Tuesday's local election should send a strong message to current office holders about what will help them win — and lose — local races.
And we are hopeful that results will reverse a disappointing pattern of bad behavior on the Palo Alto City Council, where a trend toward disrespecting those with differing political views has created unhelpful animosity and division.
A perceptive and discriminating Palo Alto electorate showed Tuesday that it won't hesitate to punish candidates for their perceived divisive behavior, is skeptical about those who spend excessive amounts trying to get elected and is willing to impose new financial obligations to support the schools and city infrastructure projects.
Voters also overwhelmingly embraced term limits for school board members and rejected a poorly conceived measure to regulate local health care providers.
Local election results brought more clarity than usual to how voters feel about the conduct of the officials it elects and the policies they support. In the Palo Alto City Council race, voters resoundingly rejected incumbent Cory Wolbach, relegating him to fourth place behind Alison Cormack, a newcomer with a history of collaborative community work but with no record to defend, and Eric Filseth and Tom DuBois, the other two incumbents who are generally on the opposite side from Wolbach on land-use and development issues.
Wolbach lost across the city in spite of running a well-organized campaign with support from a who's who of many Palo Alto political veterans, including Mayor Liz Kniss, and the county Democratic Party. Two factors were at play: Wolbach's allegiance to the less restrictive development philosophies of Kniss and Councilmen Greg Scharff, Adrian Fine and Greg Tanaka, and his inability to live up to his 2014 campaign rhetoric about civility in local government. Wolbach, along with Scharff and Fine, seemed incapable of or disinterested in working constructively and thoughtfully on controversial issues with those on the other side — Filseth, DuBois, Karen Holman and Lydia Kou.
But Palo Alto voters are also clearly demonstrating continuing concern about the direction of the city. The strong support of DuBois and Filseth suggest that frustration with traffic and development policies has, if anything, intensified since the council majority changed two years ago. Cormack, whose strongest support came from south Palo Alto neighborhoods and who made the city's poor communication on traffic and bike transportation projects an important part of her campaign, drew support across the political spectrum from voters willing to give her a chance to demonstrate her independence from either of the city's two traditional political camps. We hope that turns out to be true.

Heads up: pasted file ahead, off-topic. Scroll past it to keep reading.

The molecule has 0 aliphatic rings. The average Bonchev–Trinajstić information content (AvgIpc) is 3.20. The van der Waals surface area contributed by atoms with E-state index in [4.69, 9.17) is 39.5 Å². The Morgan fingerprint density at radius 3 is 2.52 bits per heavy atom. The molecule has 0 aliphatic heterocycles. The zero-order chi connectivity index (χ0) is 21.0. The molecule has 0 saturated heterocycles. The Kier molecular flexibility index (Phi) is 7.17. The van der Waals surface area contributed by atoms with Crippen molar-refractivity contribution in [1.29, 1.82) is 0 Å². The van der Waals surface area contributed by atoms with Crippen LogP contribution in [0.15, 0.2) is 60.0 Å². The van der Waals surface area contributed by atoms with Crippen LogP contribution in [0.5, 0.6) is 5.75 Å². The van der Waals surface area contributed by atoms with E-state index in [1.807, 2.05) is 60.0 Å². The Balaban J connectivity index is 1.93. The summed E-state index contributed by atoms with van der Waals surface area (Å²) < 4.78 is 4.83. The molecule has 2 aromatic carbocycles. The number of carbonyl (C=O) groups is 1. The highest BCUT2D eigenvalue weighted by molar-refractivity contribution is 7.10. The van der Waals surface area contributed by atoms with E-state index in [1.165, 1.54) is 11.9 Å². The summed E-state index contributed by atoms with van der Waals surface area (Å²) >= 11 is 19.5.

Meanwhile Scharff, the politician most responsible for creating the divisive environment on the council, was defeated by a landslide in his effort to pivot to the Midpeninsula Regional Open Space District board after being termed out on the City Council. He spent more than $100,000 on the campaign, mostly of his own money, in an attempt to beat his longtime political nemesis Karen Holman. He not only underestimated Holman's support in the community, but his unprecedented spending on mailings in an election without any issues differentiating the candidates turned off voters.
In the school board race, incumbent Ken Dauber easily won re-election, but the second seat may not be decided for weeks given that only 26 votes currently separate Shounak Dharap and Stacey Ashlund, with Kathy Jordan trailing behind Ashlund in fourth place by only 79 votes.
There are lots more votes to count in this race, so any of these three could wind up the winner. Two years ago, 6,000 to 7,000 more votes were added to the tally of the winning candidates from the results available two days after the election. These yet-to-be-counted ballots are those returned on Election Day to polling places and those received through the mail this week, so they will reflect the decisions of voters who waited until the last minute to cast their votes.
With the late effort organized late last week by Paly parents against Kathy Jordan's candidacy due to her treatment of student journalists at the Paly Campanile, the school newspaper, the final tally should give an indication as to whether that effort cost Jordan any votes.
Regardless, the fact that Dharap, a 28-year-old Gunn High School graduate and lawyer running for the first time and with much less financial support than either Ashlund or Jordan, could be competitive signals that the approval of term limits will be good for the community in the future.
In both the school district and in city government, voters appear to mostly want less drama and more focus on good fiscal management, good communications and greater integrity of decision-making. We hope those elected officials whose terms aren't up until 2020 are paying attention.